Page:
Pakistan started its journey with almost a zero account as a nation but today we are a nuclear power, being counted in the top 10 military powers of the world, GDP growth ranks in the first 30 countries, our cities are thriving, and literacy rate for both genders has improved

When all this was done between East Bengal and the Center, all was not amicable on the western portion of the country. Pakhtunistan issue was smoldering in erstwhile NWFP, Sindhi sub-nationalism also was demanding complete autonomy, and the princely state of Kalat was also becoming militant instead of voluntary assimilation to Pakistan; and there were irrefutable evidences that government in Afghanistan was continuously feeding this fire with some collusion of Hindustan.

From those days onwards Pakistan continuously suffered from the unending internal schism on political nature of the state, and its center versus provinces autonomy issues. The same conflict led to dismemberment of the country in 1971 with direct interference of Hindustan. Although the 1973 Constitution has clearly settled the issue legally, yet undercurrents in political life of three minority provinces do hint on a potential conflict area which enemies of Pakistan feel convenient to exploit.

The Present Challenges

In the last 75 years, Pakistan as a nation made substantial gains. Pakistan started its journey with almost a zero account as a nation but today we are a nuclear power, being counted in the top 10 military powers of the world, GDP growth ranks in the first 30 countries, our cities are thriving, and literacy rate for both genders has improved. However, despite this there are serious challenges to our nationhood.

§    Economy. The worst among all is the almost dilapidated economy which is breathing on foreign loans and grants. Our foreign reserves are shamefully so low that our friends have to lend us money as a guarantee to arrange for more loans. If the situation is not addressed quickly then for how long can we sustain as a nation on other people’s money? The ever burgeoning unemployment of youth is a volcano that can erupt a social and political turmoil. Often our ruling elite is found complaining about diminished exports, but there is no national realization that despite being called an agriculturist country, we don’t produce enough to sustain ourselves and rely on food imports.  

§  Politics. Politically we are a house divided. In such a mess that cries of bloody revolution, which is no indication of a healthy society. We have not been able to mature our politics where it should mean more than opportunism, corruption and election sloganeering. To meet people’s rising expectations, one easy way of our politics has been to acquire loans and subsidize life for people. Politics is not leading the people to a strong nationhood but renting those to foreign lenders in such a way that the future will not belong to us. Pakistan has tried martial laws in the past, but those also didn’t work and again had to revert to democratic system. However, our democracy has not been able to deliver efficient governance. The continuous obstruction to district governments by the political parties is in fact anti-people. Similarly, there is a clear lack of trust between politics and various institutions, and this mutual suspicion and maneuvers seriously dent the nationhood. We must never forget that it is not the riches that strengthen a bond, but predictability and consistency that nurture a lasting trust for the growth of a healthy nation. Ironically, we have neither riches, nor predictability and trust!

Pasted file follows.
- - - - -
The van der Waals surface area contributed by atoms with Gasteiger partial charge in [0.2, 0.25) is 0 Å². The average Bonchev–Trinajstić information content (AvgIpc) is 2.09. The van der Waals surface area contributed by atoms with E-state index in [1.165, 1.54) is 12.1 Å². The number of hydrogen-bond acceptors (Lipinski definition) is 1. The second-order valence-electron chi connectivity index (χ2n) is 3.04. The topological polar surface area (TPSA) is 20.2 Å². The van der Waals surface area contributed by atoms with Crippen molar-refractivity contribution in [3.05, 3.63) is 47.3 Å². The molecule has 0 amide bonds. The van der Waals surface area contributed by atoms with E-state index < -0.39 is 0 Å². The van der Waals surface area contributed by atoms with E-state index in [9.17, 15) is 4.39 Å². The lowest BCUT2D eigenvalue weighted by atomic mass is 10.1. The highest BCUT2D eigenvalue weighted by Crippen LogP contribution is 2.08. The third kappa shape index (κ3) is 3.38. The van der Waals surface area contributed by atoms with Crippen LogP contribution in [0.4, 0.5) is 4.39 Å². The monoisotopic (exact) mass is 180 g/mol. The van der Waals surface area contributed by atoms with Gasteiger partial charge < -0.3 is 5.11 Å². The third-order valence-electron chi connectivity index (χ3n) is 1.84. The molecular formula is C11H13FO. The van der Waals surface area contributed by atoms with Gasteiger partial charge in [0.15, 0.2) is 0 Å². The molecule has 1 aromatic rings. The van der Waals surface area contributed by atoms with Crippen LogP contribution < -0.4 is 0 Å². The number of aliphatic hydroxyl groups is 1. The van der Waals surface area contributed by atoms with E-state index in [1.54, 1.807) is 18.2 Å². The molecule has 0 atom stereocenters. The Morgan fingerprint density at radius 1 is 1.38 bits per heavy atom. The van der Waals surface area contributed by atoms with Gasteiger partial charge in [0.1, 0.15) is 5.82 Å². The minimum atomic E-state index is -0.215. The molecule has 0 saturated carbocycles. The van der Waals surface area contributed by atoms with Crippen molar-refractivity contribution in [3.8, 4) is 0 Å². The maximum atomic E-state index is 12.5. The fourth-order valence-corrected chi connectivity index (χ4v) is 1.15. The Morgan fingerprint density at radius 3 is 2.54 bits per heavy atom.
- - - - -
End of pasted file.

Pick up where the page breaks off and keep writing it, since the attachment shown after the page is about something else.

§  Power Distribution. Although the 1973 Constitution has significantly resolved the power balance issue between provinces and the center, there is a growing concern among a significant portion of the national leadership that after 18th Amendment the center has become weak, particularly its financial health. Similarly, by grant of education as a provincial subject, the national narrative for future generations will get a relegated attention. It is a bitter irony that provinces in Pakistan have more distinct and powerful ethnic identities, and if popular politics are exploited, will nurture a centrifugal culture than uniting all in a single nationhood. India is continuously feeding all types of dissident elements to damage the federation of Pakistan. Afghanistan, despite its worst sufferings, still is never hesitant to air its irredentist claims or fueling the ethnic movements. There are numerous examples in the recent past which make it evident that foreign threat to Pakistani nationhood has not subsided.